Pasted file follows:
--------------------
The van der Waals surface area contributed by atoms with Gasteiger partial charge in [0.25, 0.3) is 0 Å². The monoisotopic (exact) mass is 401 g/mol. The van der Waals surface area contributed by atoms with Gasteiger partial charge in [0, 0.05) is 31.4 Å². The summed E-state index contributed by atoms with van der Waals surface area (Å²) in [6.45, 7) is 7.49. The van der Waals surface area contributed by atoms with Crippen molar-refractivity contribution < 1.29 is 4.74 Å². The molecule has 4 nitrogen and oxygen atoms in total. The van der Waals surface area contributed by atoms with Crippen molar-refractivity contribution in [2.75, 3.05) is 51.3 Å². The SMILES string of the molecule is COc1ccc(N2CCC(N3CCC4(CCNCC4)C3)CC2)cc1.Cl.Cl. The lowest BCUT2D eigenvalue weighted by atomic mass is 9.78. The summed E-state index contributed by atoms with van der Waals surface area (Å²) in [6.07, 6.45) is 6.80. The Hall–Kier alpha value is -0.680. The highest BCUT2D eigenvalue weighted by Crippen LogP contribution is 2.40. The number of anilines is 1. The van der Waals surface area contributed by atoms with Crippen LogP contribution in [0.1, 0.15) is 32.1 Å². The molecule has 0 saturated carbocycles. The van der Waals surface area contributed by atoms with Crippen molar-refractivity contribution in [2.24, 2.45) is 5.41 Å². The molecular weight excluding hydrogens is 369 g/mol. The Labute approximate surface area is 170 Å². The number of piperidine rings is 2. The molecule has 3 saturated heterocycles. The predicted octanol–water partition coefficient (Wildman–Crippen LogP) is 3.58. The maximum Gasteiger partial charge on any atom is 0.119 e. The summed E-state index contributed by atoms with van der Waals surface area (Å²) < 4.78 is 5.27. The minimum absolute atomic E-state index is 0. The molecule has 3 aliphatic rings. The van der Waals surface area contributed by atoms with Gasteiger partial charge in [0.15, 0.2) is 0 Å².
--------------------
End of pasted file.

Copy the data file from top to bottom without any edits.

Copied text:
The van der Waals surface area contributed by atoms with Gasteiger partial charge in [0.25, 0.3) is 0 Å². The monoisotopic (exact) mass is 401 g/mol. The van der Waals surface area contributed by atoms with Gasteiger partial charge in [0, 0.05) is 31.4 Å². The summed E-state index contributed by atoms with van der Waals surface area (Å²) in [6.45, 7) is 7.49. The van der Waals surface area contributed by atoms with Crippen molar-refractivity contribution < 1.29 is 4.74 Å². The molecule has 4 nitrogen and oxygen atoms in total. The van der Waals surface area contributed by atoms with Crippen molar-refractivity contribution in [2.75, 3.05) is 51.3 Å². The SMILES string of the molecule is COc1ccc(N2CCC(N3CCC4(CCNCC4)C3)CC2)cc1.Cl.Cl. The lowest BCUT2D eigenvalue weighted by atomic mass is 9.78. The summed E-state index contributed by atoms with van der Waals surface area (Å²) in [6.07, 6.45) is 6.80. The Hall–Kier alpha value is -0.680. The highest BCUT2D eigenvalue weighted by Crippen LogP contribution is 2.40. The number of anilines is 1. The van der Waals surface area contributed by atoms with Crippen LogP contribution in [0.1, 0.15) is 32.1 Å². The molecule has 0 saturated carbocycles. The van der Waals surface area contributed by atoms with Crippen molar-refractivity contribution in [2.24, 2.45) is 5.41 Å². The molecular weight excluding hydrogens is 369 g/mol. The Labute approximate surface area is 170 Å². The number of piperidine rings is 2. The molecule has 3 saturated heterocycles. The predicted octanol–water partition coefficient (Wildman–Crippen LogP) is 3.58. The maximum Gasteiger partial charge on any atom is 0.119 e. The summed E-state index contributed by atoms with van der Waals surface area (Å²) < 4.78 is 5.27. The minimum absolute atomic E-state index is 0. The molecule has 3 aliphatic rings. The van der Waals surface area contributed by atoms with Gasteiger partial charge in [0.15, 0.2) is 0 Å².